Hello!

I have a similar situation, but I pass arrays to GPU from Python, not Matlab.

The code below compiles and works. It is absolutely meaningless, but it shows the principle.

The float aa[140] array is treated as 3D array float matr[5][7][4].

**global** void init_pcur(Cmcmcfit *mc) {

#define L 5

#define M 7

#define N 4

//int L=5, M=7, N=4;

typedef float mat_t[M][N];

int i, j, k;

/* Make arrays aa[140] and matr[5][7][4] overlay */

float aa[140];

mat_t *matr = (mat_t *) aa;

for (i=0; i < N; ++i)

for (j=0; j < N; ++j)

for (k=0; k < M; ++k)

matr[i][j][k] = i*j*k;

. . . . . . . . . .

However, for my purposes this is useless: I need to overlay arrays with the dimensions dependent on blockDim.x, gridDim.x, threadIdx.x, and blockIdx.x. The nvcc compiler does not let it. The error message is

error: this operator is not allowed in an integral constant expression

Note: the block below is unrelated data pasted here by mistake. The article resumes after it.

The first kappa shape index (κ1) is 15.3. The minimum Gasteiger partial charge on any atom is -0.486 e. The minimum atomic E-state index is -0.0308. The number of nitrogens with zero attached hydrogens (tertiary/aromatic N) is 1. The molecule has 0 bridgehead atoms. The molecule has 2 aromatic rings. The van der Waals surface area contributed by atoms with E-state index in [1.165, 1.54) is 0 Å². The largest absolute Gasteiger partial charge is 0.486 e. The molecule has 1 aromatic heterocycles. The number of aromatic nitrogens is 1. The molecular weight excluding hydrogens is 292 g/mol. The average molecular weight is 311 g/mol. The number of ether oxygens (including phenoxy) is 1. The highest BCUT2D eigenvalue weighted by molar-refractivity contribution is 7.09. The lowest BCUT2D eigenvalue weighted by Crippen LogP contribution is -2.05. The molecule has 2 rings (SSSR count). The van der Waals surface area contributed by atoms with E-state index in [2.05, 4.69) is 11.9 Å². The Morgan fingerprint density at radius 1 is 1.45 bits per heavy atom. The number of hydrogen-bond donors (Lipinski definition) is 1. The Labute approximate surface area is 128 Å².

If I try to use just variables int L=5, M=7, N=4, then the message is

error: expression must have a constant value

By the way, my gcc 4.4.3 allows expressions like typedef float mat_t[M][N], where N and N are variables. This is EXTREMELY useful in some cases. The code below compiles and works in Linux (you are encouraged to try):

#include <assert.h>

#include <stdio.h>

//#define N 9

void compare(int *array, int N, int M)

{

typedef int mat_t[N][M];

int i, j, k;

mat_t *matrix = (mat_t *)array; /* 3D array [any][N][M] */*

for (i=0; i < N; ++i)

for (j=0; j < N; ++j)

for (k=0; k < M; ++k)

{

assert( &matrix[i][j][k] == &array[(iN+j)*M+k] );*

assert( matrix[i][j][k] == array[(iN+j)*M+k]);

printf(“matrix[%d][%d][%d]=%d\n”, i, j, k, matrix[i][j][k]);

}

}

int main(void)

{

int i, N=9, M=5;

int foo[N*N*M];

for (i=0; i < N*N*M; ++i) foo[i] = (7*i+11)*3+8;

compare(foo, N, M);

return 0;

}

…

Does anybody know if it is in principle possible in CUDF C ?

Does NVIDIA plan to upgrade nvcc to include variable bounds in typedef float mat_t[M][N]?